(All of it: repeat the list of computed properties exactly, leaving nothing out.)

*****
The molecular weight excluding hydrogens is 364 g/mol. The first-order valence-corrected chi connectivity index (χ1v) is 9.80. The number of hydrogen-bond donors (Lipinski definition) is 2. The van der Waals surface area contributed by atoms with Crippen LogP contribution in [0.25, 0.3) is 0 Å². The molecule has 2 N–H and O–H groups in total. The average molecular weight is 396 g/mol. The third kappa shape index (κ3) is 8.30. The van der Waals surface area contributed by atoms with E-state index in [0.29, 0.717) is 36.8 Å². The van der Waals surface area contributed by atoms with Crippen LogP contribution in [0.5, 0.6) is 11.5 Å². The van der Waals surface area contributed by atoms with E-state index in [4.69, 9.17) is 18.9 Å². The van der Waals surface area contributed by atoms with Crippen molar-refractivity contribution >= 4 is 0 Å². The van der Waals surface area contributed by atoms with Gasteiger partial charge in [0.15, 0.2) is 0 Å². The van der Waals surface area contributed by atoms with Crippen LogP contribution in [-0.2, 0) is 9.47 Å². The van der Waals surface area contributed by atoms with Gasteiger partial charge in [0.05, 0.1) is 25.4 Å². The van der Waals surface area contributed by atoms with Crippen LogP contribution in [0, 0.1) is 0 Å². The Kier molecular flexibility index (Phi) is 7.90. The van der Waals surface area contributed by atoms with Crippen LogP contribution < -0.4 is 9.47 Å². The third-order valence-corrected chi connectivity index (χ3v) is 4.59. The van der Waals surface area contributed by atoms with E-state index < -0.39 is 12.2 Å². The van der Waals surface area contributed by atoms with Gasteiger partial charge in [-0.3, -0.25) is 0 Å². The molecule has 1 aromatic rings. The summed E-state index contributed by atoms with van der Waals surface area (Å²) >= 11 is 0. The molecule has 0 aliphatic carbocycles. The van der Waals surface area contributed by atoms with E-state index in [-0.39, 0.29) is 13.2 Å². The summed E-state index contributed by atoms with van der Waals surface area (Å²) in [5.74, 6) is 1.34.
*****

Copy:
The molecular weight excluding hydrogens is 364 g/mol. The first-order valence-corrected chi connectivity index (χ1v) is 9.80. The number of hydrogen-bond donors (Lipinski definition) is 2. The van der Waals surface area contributed by atoms with Crippen LogP contribution in [0.25, 0.3) is 0 Å². The molecule has 2 N–H and O–H groups in total. The average molecular weight is 396 g/mol. The third kappa shape index (κ3) is 8.30. The van der Waals surface area contributed by atoms with E-state index in [0.29, 0.717) is 36.8 Å². The van der Waals surface area contributed by atoms with Crippen LogP contribution in [0.5, 0.6) is 11.5 Å². The van der Waals surface area contributed by atoms with E-state index in [4.69, 9.17) is 18.9 Å². The van der Waals surface area contributed by atoms with Crippen molar-refractivity contribution >= 4 is 0 Å². The van der Waals surface area contributed by atoms with Gasteiger partial charge in [0.15, 0.2) is 0 Å². The van der Waals surface area contributed by atoms with Crippen LogP contribution in [-0.2, 0) is 9.47 Å². The van der Waals surface area contributed by atoms with Gasteiger partial charge in [0.05, 0.1) is 25.4 Å². The van der Waals surface area contributed by atoms with Crippen LogP contribution in [0, 0.1) is 0 Å². The Kier molecular flexibility index (Phi) is 7.90. The van der Waals surface area contributed by atoms with Crippen LogP contribution < -0.4 is 9.47 Å². The third-order valence-corrected chi connectivity index (χ3v) is 4.59. The van der Waals surface area contributed by atoms with E-state index < -0.39 is 12.2 Å². The van der Waals surface area contributed by atoms with Gasteiger partial charge in [-0.3, -0.25) is 0 Å². The molecule has 1 aromatic rings. The summed E-state index contributed by atoms with van der Waals surface area (Å²) >= 11 is 0. The molecule has 0 aliphatic carbocycles. The van der Waals surface area contributed by atoms with E-state index in [-0.39, 0.29) is 13.2 Å². The summed E-state index contributed by atoms with van der Waals surface area (Å²) in [5.74, 6) is 1.34.